Go, girl!
    Happy Easter and Passover

  • Hi, Marianne!

    North Texas has seemed as cold as Minnesota used to this winter. Snow even! I’m glad to meet a new reader. I’m glad you enjoyed the first Irene Adler book and will be revisiting Victorian times and checking out Midnight Louie’s adventures in Las Vegas. I’ll put you on my annual newsletter list! Thanks for taking the time to comment.

  • Marianne:

    Hi Carole,
    I am new to your books, just finished my first, Good Night, Mr. Holmes. It was wonderful, fun and exciting! I will be purchasing the whole series and I am also eager to dive into Midnight Louie.

    You are truly talented. As Irene would say “Bravo!” :o)

    Kind regards from Minnesota!
    Marianne

  • Hi, Deb,

    I’m impressed by your reverse-raid on the Sherlock Holmes shelves. It never hurts to “point out” related books to readers.

    Thanks!

    Carole and Irene

  • Deb:

    Hi,Carole. Glad you liked my “daring” library move yesterday! I hope this will inspire others to share your talent…
    Yesterday my husband and I went to the local library. While looking at New Releases, I noticed a poster on the wall of the current Sherlock Holmes movie. Then I noticed NONE of Carole’s books were on the acrylic shelves beneath it. I just nipped back to the Mystery Section, grabbed “Good-night Mr Holmes” and placed it on one of the shelves. Sure hope it brings you new readers, and the library gets the hint to put more of your books out there.

    Still chuckling over my “daring” caper in a library. The same could work in bookstores too.

  • Hi, Karla, I’m only a “little” late in answering your post! Catching up.

    Your observations about the Midnight Louie series human characters are absolutely correct.

    By plot summaries are you referring to the “Previously in Louie’s Lives and Times?” There, it’s very tricky. I have to remember new readers might be reading it and I don’t want to give away the solutions to past books and cases. Also, I don’t want to give away what’s going to happen in the current book. I’ve kept the Max sequence pretty much under wraps because it offers some great surprises, to my characters and to readers and to my editor, and to me. Wait’ll you get to Ultramarine Scheme!

    Your point about characters and relationships and sub-themes is excellent. Where I could address that more is in the “Tailpiece” Louie and I do at the end of each book. I’ll keep that in mind in the future.

    Hmm, I’ll have to try to look up that first Temple and Matt scene you refer to. Writing for a living is a 24/7 job and I don’t get to reread the series books as I’d like to. Neither did Doyle with the Holmes stories. (Thank God for computers and “Search.”) As you say, sometimes what almost happens is more revelatory and powerful than what does happen.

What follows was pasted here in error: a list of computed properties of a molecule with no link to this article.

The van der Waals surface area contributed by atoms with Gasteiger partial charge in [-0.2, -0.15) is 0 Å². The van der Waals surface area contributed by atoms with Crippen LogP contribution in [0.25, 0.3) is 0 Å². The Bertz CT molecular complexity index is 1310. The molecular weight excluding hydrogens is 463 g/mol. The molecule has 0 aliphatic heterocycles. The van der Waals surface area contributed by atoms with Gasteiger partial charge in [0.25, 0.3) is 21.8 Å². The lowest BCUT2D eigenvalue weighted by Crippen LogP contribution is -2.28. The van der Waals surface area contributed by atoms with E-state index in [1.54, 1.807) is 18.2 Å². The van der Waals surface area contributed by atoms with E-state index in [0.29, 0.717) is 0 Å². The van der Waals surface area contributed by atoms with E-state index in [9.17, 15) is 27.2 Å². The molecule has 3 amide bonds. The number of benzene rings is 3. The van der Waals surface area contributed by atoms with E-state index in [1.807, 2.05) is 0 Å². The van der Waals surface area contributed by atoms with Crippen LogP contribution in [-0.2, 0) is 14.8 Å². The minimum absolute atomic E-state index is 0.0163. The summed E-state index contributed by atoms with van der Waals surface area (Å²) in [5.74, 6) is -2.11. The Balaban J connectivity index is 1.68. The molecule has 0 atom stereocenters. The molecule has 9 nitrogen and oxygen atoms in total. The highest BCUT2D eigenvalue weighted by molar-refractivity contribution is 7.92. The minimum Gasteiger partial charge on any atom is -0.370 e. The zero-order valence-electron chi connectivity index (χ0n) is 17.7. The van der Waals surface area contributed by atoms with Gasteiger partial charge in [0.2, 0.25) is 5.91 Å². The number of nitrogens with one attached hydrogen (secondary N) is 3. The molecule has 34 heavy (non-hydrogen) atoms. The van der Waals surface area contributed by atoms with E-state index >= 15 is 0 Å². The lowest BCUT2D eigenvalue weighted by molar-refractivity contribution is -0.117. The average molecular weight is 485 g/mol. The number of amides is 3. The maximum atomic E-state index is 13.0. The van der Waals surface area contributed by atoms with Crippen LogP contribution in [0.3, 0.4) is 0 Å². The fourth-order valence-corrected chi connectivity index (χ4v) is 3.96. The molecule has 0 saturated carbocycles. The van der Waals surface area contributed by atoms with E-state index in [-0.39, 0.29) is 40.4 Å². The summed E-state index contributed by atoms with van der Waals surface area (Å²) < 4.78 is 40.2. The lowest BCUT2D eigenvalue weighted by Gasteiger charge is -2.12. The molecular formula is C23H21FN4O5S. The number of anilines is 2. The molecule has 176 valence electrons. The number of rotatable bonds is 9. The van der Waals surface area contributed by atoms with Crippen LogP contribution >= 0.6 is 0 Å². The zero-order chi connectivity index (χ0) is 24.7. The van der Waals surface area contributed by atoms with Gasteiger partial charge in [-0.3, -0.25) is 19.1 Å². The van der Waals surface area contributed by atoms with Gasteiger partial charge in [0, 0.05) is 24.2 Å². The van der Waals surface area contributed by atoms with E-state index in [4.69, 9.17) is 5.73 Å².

You do read in all genres. ๐Ÿ™‚ The title change reasons are complex, having to do with how books are distributed, but it was necessary.

    Thank you for the lovely summation sentence on my writing!

    Having been a journalist responsible for the accuracy of every work during the apex of 20th-century journalism (before it started going shallow around 1980), I find it hard to accept all the negative and uneducated judgments expressed on the Internet. I always tell aspiring writers to look for what they don’t like about a genre when they’re looking for what to write. I found modern Gothic heroines weak and always in need of rescue, so wrote Amberleigh. I found it “odd” and sexist that only male authors wrote post-Doyle Holmes stories and Good Night, Mr. Holmes became the first Sherlockian novel to have a woman protagonist, and a New York Times Notable Book of the Year. Positive feelings don’t drive us as hard.

    Unfortunately, that’s true of who posts on the Internet too. As they said on Broadway long before the Internet and even TV, “everybody’s a critic.” I actually did do occasional theater criticism and took myself out of it when I faced a situation where my judgment might affect a young professional actor’s career. It would have been easy to have had a knee-jerk reaction and pan him badly, but I realized I wasn’t sure enough to pontificate in print on his work in the role. I didn’t, and I quit reviewing. In the time it took to become really sure in my judgments, I might unfairly condemn a piece of adventuresome work because I didn’t quite understand.

    I later learned he’d become very depressed, gave up on acting, and was playing at a piano bar.

    Then he went back to acting and on to win a Tony award on Broadway and three Emmys on TV. Am I glad I had the honesty and humility enough not to shoot my mouth off in print. I didn’t help put a very talented person in despair. As one character said in the Louis books “First, do no harm” is a more humane life motto than “Do good.”

  • Not sure what this is about, Susie, but I have a lot of Wizard of Oz movies elements in my forthcoming Delilah Street novel, Silver Zombie.
    Since Delilah is from Kansas, that’s always been an underlying element.

  • Hi, Donna,